Second-string Hitchcock: I Confess and Dial M For Murder

A number of Hitchcock fans rate I CONFESS (1953) as an underestimated masterpiece. I’m not one of them.

Set in Quebec, the film stars Montgomery Clift as Father Michael Logan. In an early scene, Michael takes confession from the church handyman, Otto (O.E. Hasse): he’s robbed and murdered Villette, a shady lawyer. Logan can’t tell the police (represented by detective Karl Malden) because what’s said in the confessional is between him, Otto and god.

Michael goes to check on Villette’s house but can’t explain to the police why he’s there. The police become more suspicious when witnesses report the killer was a priest (Otto disguised himself with a cassock). Ruth Grandfort (Anne Baxter), Michael’s old girlfriend, gives him an alibi but it’s too early for the time of death. In the end, Michael ends up in court.

Villette, it turns out, was blackmailing Ruth. While Michael, still a civilian, served in WW II, stress led him to stop writing home to Ruth. She lost hope and married her boss, but when Michael returned, they spent the day together … which turned into a chaste night together when they were caught in a storm. Even for a more conservative era this seems like a thin reed to blackmail someone with, but Ruth paid up. Michael, therefore had reason to kill Villette. He didn’t, but how can he prove it without compromising the seal of the confessional?

Everything eventually works itself out a little too conveniently for me. And not entirely happily; like Suspicion, Ruth’s marriage hardly looks healthy enough to provide a satisfying ending. It was apparently a personal film for Hitch, a devout Catholic, and the cinematography is great. But it still doesn’t work for me. “God, perhaps has forgiven me thanks to you — but the police never will.”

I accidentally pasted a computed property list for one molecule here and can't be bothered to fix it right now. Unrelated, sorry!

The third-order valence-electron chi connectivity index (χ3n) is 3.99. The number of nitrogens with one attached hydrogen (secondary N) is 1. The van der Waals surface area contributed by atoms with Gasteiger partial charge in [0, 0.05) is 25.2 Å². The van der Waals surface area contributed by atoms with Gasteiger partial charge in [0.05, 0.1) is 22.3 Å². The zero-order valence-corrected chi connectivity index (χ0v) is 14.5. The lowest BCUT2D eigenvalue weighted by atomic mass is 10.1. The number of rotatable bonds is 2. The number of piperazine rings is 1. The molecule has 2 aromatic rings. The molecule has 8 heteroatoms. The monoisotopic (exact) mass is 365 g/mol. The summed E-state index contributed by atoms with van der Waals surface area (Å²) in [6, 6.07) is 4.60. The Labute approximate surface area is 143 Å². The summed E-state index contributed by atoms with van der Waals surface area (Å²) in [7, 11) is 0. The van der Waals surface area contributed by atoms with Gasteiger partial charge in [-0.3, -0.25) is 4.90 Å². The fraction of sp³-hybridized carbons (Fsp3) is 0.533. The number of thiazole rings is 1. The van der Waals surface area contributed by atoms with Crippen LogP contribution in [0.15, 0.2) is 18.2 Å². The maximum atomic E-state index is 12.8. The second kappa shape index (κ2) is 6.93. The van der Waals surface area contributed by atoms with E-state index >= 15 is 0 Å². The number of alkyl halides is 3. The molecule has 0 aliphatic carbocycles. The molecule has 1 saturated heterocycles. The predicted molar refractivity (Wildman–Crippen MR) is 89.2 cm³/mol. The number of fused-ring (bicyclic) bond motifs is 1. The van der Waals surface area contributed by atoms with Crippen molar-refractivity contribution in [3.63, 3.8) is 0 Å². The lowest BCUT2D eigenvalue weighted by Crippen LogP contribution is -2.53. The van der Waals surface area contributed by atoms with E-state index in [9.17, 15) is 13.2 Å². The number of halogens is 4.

I’m not aware of anyone claiming 1954’s DIAL M FOR MURDER is an unsung masterpiece; according to Films of Alfred Hitchcock, the director picked it to wrap up his obligations to Warner Brothers, and because he needed something undemanding to work on while he recharged his batteries.

Ray Milland steals the show as Tony, an unctuous fortune-hunter married to Margot (Grace Kelly). whom he knows has fallen in love with Mark (Robert Cummings), an American mystery writer. Tony explains to a shady former acquaintance, Swann (Anthony Dawson) that he’s worried she’ll leave him and take her money with her; if she dies first, well, her will makes him the sole heir. Tony has it all worked out how Swann can break into the flat and kill Margot while Tony and Mark are out; instead, Margot kills Swann. Tony quickly sees how he can make it look as Swann was blackmailing her over her affair with Mark, and murdered him.

This is a competent staged play, but nothing more than that. The mystery element in the script wears thin by the climax, which revolves around multiple keys and which characters know where to find them. Still, if it let Hitchcock recharge and do Rear Window next, I can forgive its weaknesses. “They call police flat-footed, but heaven save us from the talented amateur.”

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